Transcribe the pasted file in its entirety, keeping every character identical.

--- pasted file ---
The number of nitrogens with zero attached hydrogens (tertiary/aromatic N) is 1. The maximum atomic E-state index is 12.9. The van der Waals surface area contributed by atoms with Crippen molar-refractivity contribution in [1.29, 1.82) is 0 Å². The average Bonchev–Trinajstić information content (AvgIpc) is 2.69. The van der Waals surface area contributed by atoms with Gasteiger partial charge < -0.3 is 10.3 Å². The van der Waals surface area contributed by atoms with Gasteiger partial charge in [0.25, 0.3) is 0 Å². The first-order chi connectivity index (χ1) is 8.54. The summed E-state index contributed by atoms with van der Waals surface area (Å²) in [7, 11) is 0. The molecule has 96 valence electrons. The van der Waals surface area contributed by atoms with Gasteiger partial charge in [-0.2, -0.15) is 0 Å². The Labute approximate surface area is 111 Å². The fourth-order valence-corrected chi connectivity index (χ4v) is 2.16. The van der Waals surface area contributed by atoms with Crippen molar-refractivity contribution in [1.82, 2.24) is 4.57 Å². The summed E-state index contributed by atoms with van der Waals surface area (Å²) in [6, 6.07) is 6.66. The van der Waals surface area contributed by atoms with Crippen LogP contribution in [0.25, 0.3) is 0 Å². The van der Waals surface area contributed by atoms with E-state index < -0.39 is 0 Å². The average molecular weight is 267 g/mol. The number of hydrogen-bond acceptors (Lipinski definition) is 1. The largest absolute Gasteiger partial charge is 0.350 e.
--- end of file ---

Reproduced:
The number of nitrogens with zero attached hydrogens (tertiary/aromatic N) is 1. The maximum atomic E-state index is 12.9. The van der Waals surface area contributed by atoms with Crippen molar-refractivity contribution in [1.29, 1.82) is 0 Å². The average Bonchev–Trinajstić information content (AvgIpc) is 2.69. The van der Waals surface area contributed by atoms with Gasteiger partial charge < -0.3 is 10.3 Å². The van der Waals surface area contributed by atoms with Gasteiger partial charge in [0.25, 0.3) is 0 Å². The first-order chi connectivity index (χ1) is 8.54. The summed E-state index contributed by atoms with van der Waals surface area (Å²) in [7, 11) is 0. The molecule has 96 valence electrons. The van der Waals surface area contributed by atoms with Gasteiger partial charge in [-0.2, -0.15) is 0 Å². The Labute approximate surface area is 111 Å². The fourth-order valence-corrected chi connectivity index (χ4v) is 2.16. The van der Waals surface area contributed by atoms with Crippen molar-refractivity contribution in [1.82, 2.24) is 4.57 Å². The summed E-state index contributed by atoms with van der Waals surface area (Å²) in [6, 6.07) is 6.66. The van der Waals surface area contributed by atoms with Crippen LogP contribution in [0.25, 0.3) is 0 Å². The van der Waals surface area contributed by atoms with E-state index < -0.39 is 0 Å². The average molecular weight is 267 g/mol. The number of hydrogen-bond acceptors (Lipinski definition) is 1. The largest absolute Gasteiger partial charge is 0.350 e.